Using Analytics to Drive Sales and ProfitThe discipline of database marketing analysis has historical moorings in direct mail, where issues of advertising productivity continue to dominate the agenda.
Even today, the lion's share of analytical work in our area tends to focus on how to "mail less, mail smarter." But increasingly, database marketers are discovering that analysis can be extended well beyond mailing list selection. Nontraditional applications of data analysis can produce substantial gains in sales and profit.
Promoting cross sales. Most direct marketers are accustomed to utilizing predictive models to identify likely responders to specific promotions. However, astute marketers have learned that analysis of customer information can also be used to identify product propensities, product affinities and purchase cycles -- which in turn can drive product packaging and bundling, customer contact strategies and merchandising.
For example, cable companies have learned that the premium channels customers desire are often not those that have traditionally been packaged together. They have used analytical techniques to identify the unique combinations of channels that customers within each segment prefer and are willing to pay full price for.
Rather than suffer from significant discounting, these cable marketers have learned how to appropriately package their services to more profitably match customer segment preferences. In telecommunications, one local phone company was able to identify the calling features to bundle for specific customer segments. For other segments, they promoted a "pick your own" feature bundling approach. Customers who highly valued choice, even at a premium price, were identified and specifically targeted.
For savvy retailers, innovative planograms and fixturing can be supported by an analysis of in-store product adjacencies. Knowing which products and categories are purchased in combination during the same trip can provide a significant strategic advantage. For example, travel guides, maps, binoculars, portable personal care products and other related items can be displayed in the luggage department, creating a virtual "Travel World" that encourages add-on sales. The same type of analysis supports page layout and design as well as order entry scripting for catalogers.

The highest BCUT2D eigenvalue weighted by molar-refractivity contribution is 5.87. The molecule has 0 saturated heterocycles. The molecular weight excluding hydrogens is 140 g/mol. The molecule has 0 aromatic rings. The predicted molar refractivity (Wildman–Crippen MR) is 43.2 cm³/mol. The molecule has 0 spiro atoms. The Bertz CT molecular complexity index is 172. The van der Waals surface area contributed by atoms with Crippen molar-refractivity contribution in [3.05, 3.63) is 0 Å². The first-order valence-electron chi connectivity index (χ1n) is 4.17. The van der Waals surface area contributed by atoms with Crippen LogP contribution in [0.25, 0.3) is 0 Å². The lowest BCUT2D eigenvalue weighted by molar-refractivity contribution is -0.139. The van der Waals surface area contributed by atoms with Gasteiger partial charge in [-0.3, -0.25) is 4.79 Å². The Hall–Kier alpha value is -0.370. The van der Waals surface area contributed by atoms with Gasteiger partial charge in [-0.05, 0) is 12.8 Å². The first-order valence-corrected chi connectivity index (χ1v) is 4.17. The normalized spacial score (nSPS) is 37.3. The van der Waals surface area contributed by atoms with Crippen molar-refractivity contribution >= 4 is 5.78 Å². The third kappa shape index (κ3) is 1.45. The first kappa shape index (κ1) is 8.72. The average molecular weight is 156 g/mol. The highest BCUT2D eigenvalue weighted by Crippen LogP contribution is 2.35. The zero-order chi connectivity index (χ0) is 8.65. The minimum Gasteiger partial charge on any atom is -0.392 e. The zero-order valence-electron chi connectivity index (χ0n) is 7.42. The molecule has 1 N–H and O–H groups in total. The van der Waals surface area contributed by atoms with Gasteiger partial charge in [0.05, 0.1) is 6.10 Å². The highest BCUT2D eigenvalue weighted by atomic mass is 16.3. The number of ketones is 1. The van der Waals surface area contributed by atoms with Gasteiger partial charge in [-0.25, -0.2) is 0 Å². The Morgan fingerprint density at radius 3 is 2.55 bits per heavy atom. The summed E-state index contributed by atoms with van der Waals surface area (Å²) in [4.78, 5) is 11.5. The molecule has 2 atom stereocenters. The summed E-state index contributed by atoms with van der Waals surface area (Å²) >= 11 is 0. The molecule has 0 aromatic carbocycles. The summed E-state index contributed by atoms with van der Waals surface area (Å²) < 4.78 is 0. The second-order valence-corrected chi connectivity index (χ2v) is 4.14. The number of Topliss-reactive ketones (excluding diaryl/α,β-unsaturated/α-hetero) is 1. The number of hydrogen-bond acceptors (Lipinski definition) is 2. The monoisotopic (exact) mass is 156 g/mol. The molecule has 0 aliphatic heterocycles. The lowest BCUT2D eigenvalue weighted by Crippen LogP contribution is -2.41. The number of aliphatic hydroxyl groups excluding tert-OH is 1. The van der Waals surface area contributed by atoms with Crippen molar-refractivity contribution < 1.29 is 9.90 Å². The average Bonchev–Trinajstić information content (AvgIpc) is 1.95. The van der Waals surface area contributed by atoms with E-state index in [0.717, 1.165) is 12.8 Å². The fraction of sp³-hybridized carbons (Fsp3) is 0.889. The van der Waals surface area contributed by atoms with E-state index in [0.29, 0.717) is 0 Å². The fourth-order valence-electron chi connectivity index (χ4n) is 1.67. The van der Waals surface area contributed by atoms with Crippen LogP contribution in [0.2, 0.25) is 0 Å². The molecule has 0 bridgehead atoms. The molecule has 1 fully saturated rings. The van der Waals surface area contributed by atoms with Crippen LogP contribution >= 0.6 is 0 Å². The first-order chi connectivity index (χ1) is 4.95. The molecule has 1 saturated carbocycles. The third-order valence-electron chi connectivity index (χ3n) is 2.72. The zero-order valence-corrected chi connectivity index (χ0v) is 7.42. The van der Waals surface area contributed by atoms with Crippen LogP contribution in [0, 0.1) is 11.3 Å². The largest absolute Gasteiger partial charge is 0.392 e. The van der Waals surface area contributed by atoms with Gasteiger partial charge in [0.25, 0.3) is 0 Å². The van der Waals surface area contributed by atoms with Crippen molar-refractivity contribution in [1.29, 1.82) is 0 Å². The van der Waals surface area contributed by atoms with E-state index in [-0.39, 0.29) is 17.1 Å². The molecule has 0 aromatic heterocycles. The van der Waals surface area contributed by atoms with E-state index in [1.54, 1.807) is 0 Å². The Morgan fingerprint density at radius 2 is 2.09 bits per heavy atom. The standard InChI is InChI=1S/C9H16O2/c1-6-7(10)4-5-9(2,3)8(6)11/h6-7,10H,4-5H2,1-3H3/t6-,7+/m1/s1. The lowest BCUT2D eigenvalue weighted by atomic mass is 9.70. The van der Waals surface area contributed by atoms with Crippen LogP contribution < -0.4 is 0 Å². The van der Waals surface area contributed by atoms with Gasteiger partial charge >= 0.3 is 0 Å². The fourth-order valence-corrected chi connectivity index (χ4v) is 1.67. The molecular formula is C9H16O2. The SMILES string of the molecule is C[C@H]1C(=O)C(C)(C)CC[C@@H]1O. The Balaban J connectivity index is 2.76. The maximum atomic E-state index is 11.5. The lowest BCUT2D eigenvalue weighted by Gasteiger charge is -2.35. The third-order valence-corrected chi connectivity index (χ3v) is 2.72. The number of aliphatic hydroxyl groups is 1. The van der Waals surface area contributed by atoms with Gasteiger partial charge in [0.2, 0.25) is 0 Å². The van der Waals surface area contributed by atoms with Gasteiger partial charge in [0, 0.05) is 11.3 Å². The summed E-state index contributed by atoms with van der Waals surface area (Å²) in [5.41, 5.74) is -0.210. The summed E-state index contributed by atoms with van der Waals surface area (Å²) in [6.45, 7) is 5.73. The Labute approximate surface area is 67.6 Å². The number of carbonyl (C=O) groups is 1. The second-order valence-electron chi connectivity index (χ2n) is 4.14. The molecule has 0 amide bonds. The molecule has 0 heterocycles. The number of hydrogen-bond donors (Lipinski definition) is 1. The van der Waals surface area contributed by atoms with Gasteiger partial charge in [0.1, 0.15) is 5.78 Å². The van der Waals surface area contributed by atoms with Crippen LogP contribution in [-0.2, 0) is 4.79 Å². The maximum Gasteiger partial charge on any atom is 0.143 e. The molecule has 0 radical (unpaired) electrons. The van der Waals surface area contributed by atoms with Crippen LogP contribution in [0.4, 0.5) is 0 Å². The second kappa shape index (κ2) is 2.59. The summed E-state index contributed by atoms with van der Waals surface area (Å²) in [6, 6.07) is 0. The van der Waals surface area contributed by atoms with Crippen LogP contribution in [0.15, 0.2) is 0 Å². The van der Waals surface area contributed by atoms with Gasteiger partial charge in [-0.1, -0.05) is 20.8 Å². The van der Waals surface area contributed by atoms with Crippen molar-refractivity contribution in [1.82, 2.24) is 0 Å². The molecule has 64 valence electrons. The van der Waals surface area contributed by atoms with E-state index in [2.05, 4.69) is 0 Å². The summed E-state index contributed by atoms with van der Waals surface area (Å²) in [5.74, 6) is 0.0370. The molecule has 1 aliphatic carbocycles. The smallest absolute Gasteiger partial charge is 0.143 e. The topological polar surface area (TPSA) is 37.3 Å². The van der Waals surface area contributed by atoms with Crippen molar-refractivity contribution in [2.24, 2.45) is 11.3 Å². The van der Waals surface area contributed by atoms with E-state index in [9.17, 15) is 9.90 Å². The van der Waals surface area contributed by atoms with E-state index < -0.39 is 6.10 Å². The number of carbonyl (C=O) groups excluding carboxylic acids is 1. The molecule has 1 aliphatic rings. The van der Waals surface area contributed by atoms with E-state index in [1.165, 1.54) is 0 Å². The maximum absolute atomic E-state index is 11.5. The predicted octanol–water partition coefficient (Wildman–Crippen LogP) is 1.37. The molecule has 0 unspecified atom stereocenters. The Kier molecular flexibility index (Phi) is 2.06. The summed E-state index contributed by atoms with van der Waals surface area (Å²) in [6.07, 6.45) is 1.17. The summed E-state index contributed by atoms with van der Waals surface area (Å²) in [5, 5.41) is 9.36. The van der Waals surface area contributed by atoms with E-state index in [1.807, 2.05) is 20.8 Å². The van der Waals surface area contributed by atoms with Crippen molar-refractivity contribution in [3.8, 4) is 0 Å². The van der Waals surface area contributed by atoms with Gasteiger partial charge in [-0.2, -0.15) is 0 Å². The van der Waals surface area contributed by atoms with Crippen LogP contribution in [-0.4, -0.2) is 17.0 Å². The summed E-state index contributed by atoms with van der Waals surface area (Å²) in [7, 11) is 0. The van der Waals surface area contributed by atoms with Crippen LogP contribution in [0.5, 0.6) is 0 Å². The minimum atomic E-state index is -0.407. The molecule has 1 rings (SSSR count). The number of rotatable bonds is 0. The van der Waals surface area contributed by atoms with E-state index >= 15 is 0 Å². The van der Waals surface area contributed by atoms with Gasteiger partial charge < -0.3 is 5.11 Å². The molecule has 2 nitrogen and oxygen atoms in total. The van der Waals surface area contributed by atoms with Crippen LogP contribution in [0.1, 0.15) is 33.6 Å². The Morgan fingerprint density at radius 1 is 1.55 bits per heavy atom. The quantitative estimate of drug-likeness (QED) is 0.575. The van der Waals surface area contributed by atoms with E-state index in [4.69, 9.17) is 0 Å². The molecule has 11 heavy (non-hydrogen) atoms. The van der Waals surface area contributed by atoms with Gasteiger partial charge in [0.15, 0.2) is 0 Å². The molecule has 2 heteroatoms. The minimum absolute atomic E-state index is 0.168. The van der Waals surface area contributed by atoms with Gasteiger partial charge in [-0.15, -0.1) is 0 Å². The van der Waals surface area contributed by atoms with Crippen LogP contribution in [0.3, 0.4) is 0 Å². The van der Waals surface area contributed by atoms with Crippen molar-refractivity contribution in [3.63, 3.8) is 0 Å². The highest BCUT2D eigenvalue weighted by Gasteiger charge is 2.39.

Product affinity and cross-sell analyses can also be used to understand the implications of exiting a particular product or category. A product may appear to be unprofitable, yet may actually serve as a "magnet," drawing profitable customers who generate sales of other, higher margin products. By analyzing the correlation between new customers' first purchases and lifetime value, the shortsighted elimination of magnet products can be averted.
Keying in on customer value. Most database marketers know that it's important to look at customer value in allocating their marketing dollars for acquisition, customer development and customer retention. But, most organizations identify value in only one or two ways. There are actually four dimensions of customer value that should be considered: current spending, profitability, share and potential. Innovative analytical techniques can help an organization look at all four of these dimensions.
The current spending of customers is easiest to identify. Profitability is sometimes more problematic, chiefly because marketing databases have not traditionally carried the data necessary to perform the calculations.
Share of customer is more difficult to determine. Sophisticated analytical techniques coupled with industry research can help an organization identify just how much of each customer's business they own. This information can be maintained on your database, providing share ratios for each customer and optimally for each product category.
While companies increasingly calculate customer lifetime value, customer potential is a more complex calculation. While a customer may have a current profitability and forecasted lifetime value, more advanced analysis can identify major changes that may positively or negatively impact potential.